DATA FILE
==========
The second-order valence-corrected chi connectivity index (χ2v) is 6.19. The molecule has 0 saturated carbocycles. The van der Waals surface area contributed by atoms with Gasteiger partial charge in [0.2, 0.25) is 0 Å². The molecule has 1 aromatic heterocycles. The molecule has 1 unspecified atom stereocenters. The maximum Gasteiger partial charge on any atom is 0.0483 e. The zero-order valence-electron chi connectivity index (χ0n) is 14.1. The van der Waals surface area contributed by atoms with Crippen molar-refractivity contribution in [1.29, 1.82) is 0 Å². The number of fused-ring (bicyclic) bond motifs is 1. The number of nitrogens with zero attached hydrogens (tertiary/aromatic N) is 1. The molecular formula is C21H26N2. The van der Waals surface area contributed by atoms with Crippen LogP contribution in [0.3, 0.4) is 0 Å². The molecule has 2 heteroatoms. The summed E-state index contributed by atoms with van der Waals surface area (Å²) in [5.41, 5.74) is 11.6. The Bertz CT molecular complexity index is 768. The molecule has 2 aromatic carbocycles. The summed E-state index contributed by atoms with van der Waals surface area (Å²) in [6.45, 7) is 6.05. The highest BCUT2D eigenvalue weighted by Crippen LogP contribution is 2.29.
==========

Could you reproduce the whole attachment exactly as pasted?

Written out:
The second-order valence-corrected chi connectivity index (χ2v) is 6.19. The molecule has 0 saturated carbocycles. The van der Waals surface area contributed by atoms with Gasteiger partial charge in [0.2, 0.25) is 0 Å². The molecule has 1 aromatic heterocycles. The molecule has 1 unspecified atom stereocenters. The maximum Gasteiger partial charge on any atom is 0.0483 e. The zero-order valence-electron chi connectivity index (χ0n) is 14.1. The van der Waals surface area contributed by atoms with Crippen molar-refractivity contribution in [1.29, 1.82) is 0 Å². The number of fused-ring (bicyclic) bond motifs is 1. The number of nitrogens with zero attached hydrogens (tertiary/aromatic N) is 1. The molecular formula is C21H26N2. The van der Waals surface area contributed by atoms with Crippen LogP contribution in [0.3, 0.4) is 0 Å². The molecule has 2 heteroatoms. The summed E-state index contributed by atoms with van der Waals surface area (Å²) in [5.41, 5.74) is 11.6. The Bertz CT molecular complexity index is 768. The molecule has 2 aromatic carbocycles. The summed E-state index contributed by atoms with van der Waals surface area (Å²) in [6.45, 7) is 6.05. The highest BCUT2D eigenvalue weighted by Crippen LogP contribution is 2.29.